And this all ties into the ethos at your Indigenous restaurant Owamni in Minneapolis, where people have praised you for doing something radically different.
We’re in an era right now, and I travel a lot and see this, where I can almost write the menu at any given restaurant, because it’s always the same. At Owamni we’re just showcasing what Indigenous food is and what the true foods of North America are, and prioritising purchasing from Indigenous producers locally and nationally first. We rely on a lot of Native farms nearby and we get a lot of amazing products, all sorts of different colours of corn and fresh greens and wild rice. Half the menu is plant based because we cut out all colonial ingredients, so there’s no dairy, no flour, no cane sugar, typically no beef or chicken and instead we showcase a lot of game and birds and freshwater fish.
We use a lot of wild greens and conifers; there’s a lot of wild cedar and spruce and tamarack that get added into dishes alongside wild herbs like bergamots and hyssops. Sometimes we make dishes that are particular to a region like the Pacific Northwest or Northeast, but mostly our focus is on the warm flavours of where we live and making the plates taste like where you are. Cooking something from the Midwest and the Great Lakes region we have wild rice, we have walleye, we have blueberries, we have rosehips. And then we tie in some of the Native names to things, so you see Native words on the menu and Native people cooking and serving and Native music playing, which is a really unique experience for people.
And what has the reaction been since you opened? Do you feel like there is growing interest in Indigenous ingredients and cooking?
It’s been overwhelmingly positive. We’re holding up a really high standard and it’s showing. Getting a James Beard Award for being the best new American restaurant was huge because those typically go to fancy restaurants where people are really shooting for Michelin stars and we’re just not that. We’re serving very healthy, simple, beautiful, clean food.
So, Thanksgiving is approaching, a holiday that many of us were taught an entirely false narrative around, and I know it’s an occasion that you’re keen to reframe.
It’s a national holiday and it gives us a moment to be together. It doesn’t have to be about this weird mythological colonial history; it can just be about really beautiful food. I like to spend it with a mix of getting food to people who need it and enjoying time cooking and being with my family. I enjoy making fun Thanksgiving dinners that are really seasonal. Whether people realise it or not, their Thanksgiving staples are all Indigenous foods: you have cranberries, squash, pumpkins, turkeys, all foods from the Americas that date back. I like to make the holiday about focusing on that; it’s a very good time to share.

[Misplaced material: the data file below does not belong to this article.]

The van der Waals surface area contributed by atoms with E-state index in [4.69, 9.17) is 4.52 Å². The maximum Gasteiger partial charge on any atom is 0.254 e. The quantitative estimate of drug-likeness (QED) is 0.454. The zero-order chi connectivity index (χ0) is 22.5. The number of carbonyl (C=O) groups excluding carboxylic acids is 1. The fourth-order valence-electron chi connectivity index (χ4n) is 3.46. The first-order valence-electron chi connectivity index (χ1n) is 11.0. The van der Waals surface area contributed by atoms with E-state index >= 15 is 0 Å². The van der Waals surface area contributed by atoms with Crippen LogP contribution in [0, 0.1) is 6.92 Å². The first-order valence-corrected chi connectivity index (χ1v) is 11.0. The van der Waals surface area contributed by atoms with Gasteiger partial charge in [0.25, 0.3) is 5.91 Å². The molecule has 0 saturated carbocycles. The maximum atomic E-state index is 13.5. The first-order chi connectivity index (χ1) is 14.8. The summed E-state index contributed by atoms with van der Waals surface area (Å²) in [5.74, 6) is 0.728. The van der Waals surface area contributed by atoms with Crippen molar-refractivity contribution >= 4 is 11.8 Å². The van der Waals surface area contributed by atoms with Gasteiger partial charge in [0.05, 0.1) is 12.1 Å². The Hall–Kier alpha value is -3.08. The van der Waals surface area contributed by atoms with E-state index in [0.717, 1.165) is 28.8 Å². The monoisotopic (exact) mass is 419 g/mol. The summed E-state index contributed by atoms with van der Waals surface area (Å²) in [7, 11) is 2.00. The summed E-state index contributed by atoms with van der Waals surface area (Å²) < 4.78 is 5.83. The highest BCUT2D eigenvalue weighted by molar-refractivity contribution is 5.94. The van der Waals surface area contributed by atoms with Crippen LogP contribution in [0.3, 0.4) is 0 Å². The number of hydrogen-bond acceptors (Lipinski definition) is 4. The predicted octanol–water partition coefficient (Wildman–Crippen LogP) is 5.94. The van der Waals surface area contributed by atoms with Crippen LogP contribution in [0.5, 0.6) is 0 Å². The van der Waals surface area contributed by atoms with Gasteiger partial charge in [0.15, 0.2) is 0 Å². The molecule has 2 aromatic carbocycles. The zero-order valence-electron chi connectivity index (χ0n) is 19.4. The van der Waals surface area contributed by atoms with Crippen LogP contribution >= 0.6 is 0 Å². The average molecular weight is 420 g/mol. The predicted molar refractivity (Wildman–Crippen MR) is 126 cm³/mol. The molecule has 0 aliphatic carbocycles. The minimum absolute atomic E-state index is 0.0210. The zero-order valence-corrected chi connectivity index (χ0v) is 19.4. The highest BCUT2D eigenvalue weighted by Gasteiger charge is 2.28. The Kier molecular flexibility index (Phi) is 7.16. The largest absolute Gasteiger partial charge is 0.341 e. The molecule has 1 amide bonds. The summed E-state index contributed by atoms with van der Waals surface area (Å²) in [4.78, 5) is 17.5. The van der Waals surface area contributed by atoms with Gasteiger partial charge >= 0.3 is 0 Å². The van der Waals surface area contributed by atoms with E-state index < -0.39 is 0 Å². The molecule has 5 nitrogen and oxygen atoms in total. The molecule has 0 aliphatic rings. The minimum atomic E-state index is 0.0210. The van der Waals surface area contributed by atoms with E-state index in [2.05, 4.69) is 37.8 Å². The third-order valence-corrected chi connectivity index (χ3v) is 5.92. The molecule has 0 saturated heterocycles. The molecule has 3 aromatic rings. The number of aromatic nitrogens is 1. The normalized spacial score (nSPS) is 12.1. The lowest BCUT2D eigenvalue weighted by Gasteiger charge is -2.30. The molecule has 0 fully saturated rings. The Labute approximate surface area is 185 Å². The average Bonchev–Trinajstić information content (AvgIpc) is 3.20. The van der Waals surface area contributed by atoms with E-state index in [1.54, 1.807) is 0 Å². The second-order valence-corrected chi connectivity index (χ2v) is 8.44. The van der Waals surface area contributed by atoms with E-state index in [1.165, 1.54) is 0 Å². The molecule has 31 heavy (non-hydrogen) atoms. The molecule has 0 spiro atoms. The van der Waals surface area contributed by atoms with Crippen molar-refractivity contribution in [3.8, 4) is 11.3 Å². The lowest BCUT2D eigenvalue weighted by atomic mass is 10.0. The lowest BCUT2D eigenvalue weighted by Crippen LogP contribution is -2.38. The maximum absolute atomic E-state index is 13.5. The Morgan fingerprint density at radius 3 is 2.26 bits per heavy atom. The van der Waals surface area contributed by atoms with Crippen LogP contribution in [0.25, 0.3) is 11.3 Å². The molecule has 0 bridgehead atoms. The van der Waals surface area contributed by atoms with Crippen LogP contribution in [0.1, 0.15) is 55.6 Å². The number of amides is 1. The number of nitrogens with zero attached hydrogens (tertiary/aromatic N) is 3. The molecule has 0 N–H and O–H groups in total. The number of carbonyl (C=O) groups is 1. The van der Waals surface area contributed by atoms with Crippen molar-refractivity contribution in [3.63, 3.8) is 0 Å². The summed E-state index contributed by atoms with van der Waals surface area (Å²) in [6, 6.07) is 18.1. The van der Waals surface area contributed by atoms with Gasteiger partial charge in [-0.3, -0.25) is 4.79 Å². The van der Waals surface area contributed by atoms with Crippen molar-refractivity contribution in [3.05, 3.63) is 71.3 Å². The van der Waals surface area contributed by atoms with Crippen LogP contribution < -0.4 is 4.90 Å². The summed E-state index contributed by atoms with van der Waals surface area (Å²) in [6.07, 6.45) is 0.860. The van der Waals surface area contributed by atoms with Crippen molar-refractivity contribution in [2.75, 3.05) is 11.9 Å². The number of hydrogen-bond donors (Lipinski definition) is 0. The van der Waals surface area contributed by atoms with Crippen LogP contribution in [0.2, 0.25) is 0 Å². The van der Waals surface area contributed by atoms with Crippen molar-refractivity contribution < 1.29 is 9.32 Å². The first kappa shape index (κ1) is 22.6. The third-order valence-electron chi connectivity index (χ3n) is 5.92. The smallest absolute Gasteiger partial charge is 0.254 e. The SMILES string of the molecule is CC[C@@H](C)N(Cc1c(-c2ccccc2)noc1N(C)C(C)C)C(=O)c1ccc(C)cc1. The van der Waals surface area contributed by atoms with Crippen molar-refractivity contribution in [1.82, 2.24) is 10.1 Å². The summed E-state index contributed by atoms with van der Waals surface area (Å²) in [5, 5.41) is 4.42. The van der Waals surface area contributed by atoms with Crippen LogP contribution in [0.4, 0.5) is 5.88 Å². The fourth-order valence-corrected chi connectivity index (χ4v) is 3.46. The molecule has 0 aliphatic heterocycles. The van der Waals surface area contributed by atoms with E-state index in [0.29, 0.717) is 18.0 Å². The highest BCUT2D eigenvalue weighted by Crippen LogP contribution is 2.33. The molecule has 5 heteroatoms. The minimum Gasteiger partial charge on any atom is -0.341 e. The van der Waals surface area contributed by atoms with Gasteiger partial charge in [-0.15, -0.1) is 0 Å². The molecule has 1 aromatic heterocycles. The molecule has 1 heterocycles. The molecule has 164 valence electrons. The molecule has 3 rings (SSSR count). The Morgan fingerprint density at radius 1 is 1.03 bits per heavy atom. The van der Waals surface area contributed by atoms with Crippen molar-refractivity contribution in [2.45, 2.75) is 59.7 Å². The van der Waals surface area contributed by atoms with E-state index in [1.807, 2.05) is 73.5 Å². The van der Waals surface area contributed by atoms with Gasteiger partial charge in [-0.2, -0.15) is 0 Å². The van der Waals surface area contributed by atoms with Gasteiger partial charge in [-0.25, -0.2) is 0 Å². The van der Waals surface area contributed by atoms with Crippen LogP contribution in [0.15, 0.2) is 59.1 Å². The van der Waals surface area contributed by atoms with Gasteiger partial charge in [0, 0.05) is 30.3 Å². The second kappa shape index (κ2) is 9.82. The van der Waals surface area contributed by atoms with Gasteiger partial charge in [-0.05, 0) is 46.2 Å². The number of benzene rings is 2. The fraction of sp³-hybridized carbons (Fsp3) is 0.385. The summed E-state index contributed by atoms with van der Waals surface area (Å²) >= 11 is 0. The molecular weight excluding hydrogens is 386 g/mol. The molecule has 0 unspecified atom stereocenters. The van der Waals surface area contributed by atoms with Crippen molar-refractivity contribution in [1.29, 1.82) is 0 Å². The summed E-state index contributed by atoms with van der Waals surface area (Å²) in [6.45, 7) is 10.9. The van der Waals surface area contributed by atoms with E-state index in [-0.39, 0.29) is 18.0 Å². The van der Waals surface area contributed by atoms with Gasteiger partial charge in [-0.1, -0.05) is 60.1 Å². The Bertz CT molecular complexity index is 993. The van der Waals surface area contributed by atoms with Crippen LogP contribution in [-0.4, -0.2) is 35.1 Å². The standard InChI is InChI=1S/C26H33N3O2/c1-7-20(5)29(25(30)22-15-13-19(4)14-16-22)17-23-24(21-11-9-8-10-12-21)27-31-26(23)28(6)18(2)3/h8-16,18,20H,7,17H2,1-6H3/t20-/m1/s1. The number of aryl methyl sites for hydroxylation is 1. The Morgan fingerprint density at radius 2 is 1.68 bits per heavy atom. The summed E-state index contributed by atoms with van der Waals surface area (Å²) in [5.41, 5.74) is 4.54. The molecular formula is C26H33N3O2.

Wild Rice Pilaf with Wild Mushrooms, Roasted Chestnuts, and Dried Cranberries
Psíŋ na Čȟaŋnákpa na Úma Cȟeúŋpapi na Watȟókeča T’áǧa
Wild rice is a flavourful and remarkably satisfying food. The mushrooms add a dark, meaty flavour and texture, while the chestnuts are creamy (and high in protein). This meatless dish will appeal to omnivore and vegetarian alike. Cooked wild rice will keep several weeks in the refrigerator and for at least a year when frozen in a plastic freezer bag.
Serves 4 to 6.
2 tablespoons sunflower or walnut oil
450g assorted mushrooms, cleaned
1 tablespoon chopped sage
64g chopped wild onion or shallots
64g corn stock or vegetable stock
400g cooked wild rice
64g dried cranberries
128g roasted, peeled, chopped chestnuts
1 tablespoon maple syrup to taste
½ to 1 teaspoon smoked salt to taste
To roast and peel chestnuts, use the sharp point of a small knife to score an X on the flat side of the chestnut and place on a baking sheet. Roast in a 180°C oven until the skins begin to peel back. The length of roasting time will depend on the freshness and size of the chestnuts and range from about 10 to 25 minutes. Remove, and when cool enough to handle, peel.
In a large skillet, heat the oil over medium-high heat and add the mushrooms, sage, and onion. Cook, stirring, until the mushrooms are nicely browned and the onion is soft, about 5 minutes. Stir in the stock, wild rice, and cranberries and cook until the liquid is nearly evaporated. Stir in the roasted chestnuts. Season with maple syrup and smoked salt to taste.
Recipe from The Sioux Chef’s Indigenous Kitchen by Sean Sherman with Beth Dooley. Published by the University of Minnesota Press, 2017. Copyright 2017 Ghost Dancer, LLC. All rights reserved. Used by permission.
Watch Sean create the recipe on our Instagram.
Interview by Fiorella Valdesolo.
Photographs by Nate Ryan.